Cookies on this website
We use cookies to ensure that we give you the best experience on our website. If you click 'Continue' we'll assume that you are happy to receive all cookies and you won't see this message again. Click 'Find out more' for information on how to change your cookie settings.

Sleep difficulties may be linked to a more rapid decline in brain volume according to a new study published in Neurology.

The study, by a team led by Oxford University scientists, assessed the sleep habits of 147 adults aged 20-84 and took two MRI scans three and a half years apart. The team found that the 35% of the group that had poor sleep quality also had a reduced volume within the major brain regions of frontal, temporal and parietal areas. Those over the age of 60 had the most pronounced results.

This finding doesn’t definitively mean sleep deprivation or having trouble falling asleep causes brains to shrink, though. In fact, it could be the other way around, according to study author Claire Sexton from FMRIB. 

Read more from the Huffington Post...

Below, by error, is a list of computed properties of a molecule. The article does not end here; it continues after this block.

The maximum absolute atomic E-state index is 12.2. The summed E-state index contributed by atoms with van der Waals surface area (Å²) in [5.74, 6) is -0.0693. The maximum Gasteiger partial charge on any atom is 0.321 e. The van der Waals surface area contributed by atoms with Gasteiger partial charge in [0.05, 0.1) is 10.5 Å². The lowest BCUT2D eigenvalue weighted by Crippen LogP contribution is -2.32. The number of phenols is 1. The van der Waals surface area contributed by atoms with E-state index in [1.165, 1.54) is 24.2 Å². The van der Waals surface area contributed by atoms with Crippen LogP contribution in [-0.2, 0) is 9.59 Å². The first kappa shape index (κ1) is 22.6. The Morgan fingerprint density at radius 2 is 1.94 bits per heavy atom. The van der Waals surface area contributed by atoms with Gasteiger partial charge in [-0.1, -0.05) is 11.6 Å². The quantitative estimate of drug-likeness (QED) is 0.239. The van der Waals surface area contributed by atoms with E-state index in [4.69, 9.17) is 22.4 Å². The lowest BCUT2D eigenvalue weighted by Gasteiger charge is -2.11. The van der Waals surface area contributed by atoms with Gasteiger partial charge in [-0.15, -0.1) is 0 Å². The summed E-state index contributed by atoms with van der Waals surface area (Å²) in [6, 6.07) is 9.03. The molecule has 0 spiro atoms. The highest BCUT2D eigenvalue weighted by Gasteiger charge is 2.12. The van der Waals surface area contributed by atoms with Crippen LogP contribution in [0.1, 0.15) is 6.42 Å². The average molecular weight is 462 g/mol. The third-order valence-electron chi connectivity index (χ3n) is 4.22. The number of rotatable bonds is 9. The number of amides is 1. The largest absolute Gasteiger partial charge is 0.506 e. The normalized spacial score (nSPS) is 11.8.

Similar stories

The brain understands relationships in the same way as it understands how to move in space

Integrative Neuroimaging Research

Researchers have developed a new framework that binds together the way the brain forms maps of space to the way the brain understands relationships of any kind.

Grant extension for neuroimaging centre WIN

Integrative Neuroimaging Research

The Wellcome Trust has awarded a two-year extension to the grant for our Wellcome Centre for Integrative Neuroimaging. This means that WIN is funded through to April 2024.

Royal Academy of Engineering Fellowship for Yuriko Suzuki

Integrative Neuroimaging Research

Dr Suzuki's award will support her work on robust visualisation of blood vessels in patients with vessel-narrowing disease

Sleep disruption after brain injury is linked to slower recovery

Integrative Neuroimaging Research

Our researchers discover new evidence that post-brain injury sleep problems can slow the pace of recovery.